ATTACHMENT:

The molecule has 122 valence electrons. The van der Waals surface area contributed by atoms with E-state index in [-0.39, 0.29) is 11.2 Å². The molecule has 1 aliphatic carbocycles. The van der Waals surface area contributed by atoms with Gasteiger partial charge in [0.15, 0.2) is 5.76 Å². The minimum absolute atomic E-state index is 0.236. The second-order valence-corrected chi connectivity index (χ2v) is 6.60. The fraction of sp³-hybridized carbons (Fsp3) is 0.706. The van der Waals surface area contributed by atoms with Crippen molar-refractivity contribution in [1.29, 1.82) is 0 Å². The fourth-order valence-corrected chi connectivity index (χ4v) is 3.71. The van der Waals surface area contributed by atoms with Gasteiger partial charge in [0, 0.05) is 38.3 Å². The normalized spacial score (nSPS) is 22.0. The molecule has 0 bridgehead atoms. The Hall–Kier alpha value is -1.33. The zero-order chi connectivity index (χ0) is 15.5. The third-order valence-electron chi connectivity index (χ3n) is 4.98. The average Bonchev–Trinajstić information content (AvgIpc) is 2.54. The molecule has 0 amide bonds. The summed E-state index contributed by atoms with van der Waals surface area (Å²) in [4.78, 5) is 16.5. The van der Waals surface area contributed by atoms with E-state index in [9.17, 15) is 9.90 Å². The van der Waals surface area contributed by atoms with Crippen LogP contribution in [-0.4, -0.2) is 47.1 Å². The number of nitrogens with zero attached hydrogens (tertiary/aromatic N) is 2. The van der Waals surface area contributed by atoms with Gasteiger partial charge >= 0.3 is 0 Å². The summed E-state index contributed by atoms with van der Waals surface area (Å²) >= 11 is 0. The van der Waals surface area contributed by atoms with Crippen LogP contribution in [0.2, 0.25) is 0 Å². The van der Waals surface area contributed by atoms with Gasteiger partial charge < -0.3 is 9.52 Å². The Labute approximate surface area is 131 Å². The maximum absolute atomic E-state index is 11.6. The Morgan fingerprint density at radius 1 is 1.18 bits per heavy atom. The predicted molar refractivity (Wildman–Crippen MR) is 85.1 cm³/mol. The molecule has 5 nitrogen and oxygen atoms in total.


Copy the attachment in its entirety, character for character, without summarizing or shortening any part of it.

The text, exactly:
The molecule has 122 valence electrons. The van der Waals surface area contributed by atoms with E-state index in [-0.39, 0.29) is 11.2 Å². The molecule has 1 aliphatic carbocycles. The van der Waals surface area contributed by atoms with Gasteiger partial charge in [0.15, 0.2) is 5.76 Å². The minimum absolute atomic E-state index is 0.236. The second-order valence-corrected chi connectivity index (χ2v) is 6.60. The fraction of sp³-hybridized carbons (Fsp3) is 0.706. The van der Waals surface area contributed by atoms with Crippen molar-refractivity contribution in [1.29, 1.82) is 0 Å². The fourth-order valence-corrected chi connectivity index (χ4v) is 3.71. The van der Waals surface area contributed by atoms with Gasteiger partial charge in [0, 0.05) is 38.3 Å². The normalized spacial score (nSPS) is 22.0. The molecule has 0 bridgehead atoms. The Hall–Kier alpha value is -1.33. The zero-order chi connectivity index (χ0) is 15.5. The third-order valence-electron chi connectivity index (χ3n) is 4.98. The average Bonchev–Trinajstić information content (AvgIpc) is 2.54. The molecule has 0 amide bonds. The summed E-state index contributed by atoms with van der Waals surface area (Å²) in [4.78, 5) is 16.5. The van der Waals surface area contributed by atoms with E-state index in [9.17, 15) is 9.90 Å². The van der Waals surface area contributed by atoms with Crippen LogP contribution in [-0.4, -0.2) is 47.1 Å². The number of nitrogens with zero attached hydrogens (tertiary/aromatic N) is 2. The van der Waals surface area contributed by atoms with Gasteiger partial charge >= 0.3 is 0 Å². The summed E-state index contributed by atoms with van der Waals surface area (Å²) >= 11 is 0. The van der Waals surface area contributed by atoms with Crippen LogP contribution in [0.2, 0.25) is 0 Å². The van der Waals surface area contributed by atoms with Gasteiger partial charge < -0.3 is 9.52 Å². The Labute approximate surface area is 131 Å². The maximum absolute atomic E-state index is 11.6. The Morgan fingerprint density at radius 1 is 1.18 bits per heavy atom. The predicted molar refractivity (Wildman–Crippen MR) is 85.1 cm³/mol. The molecule has 5 nitrogen and oxygen atoms in total.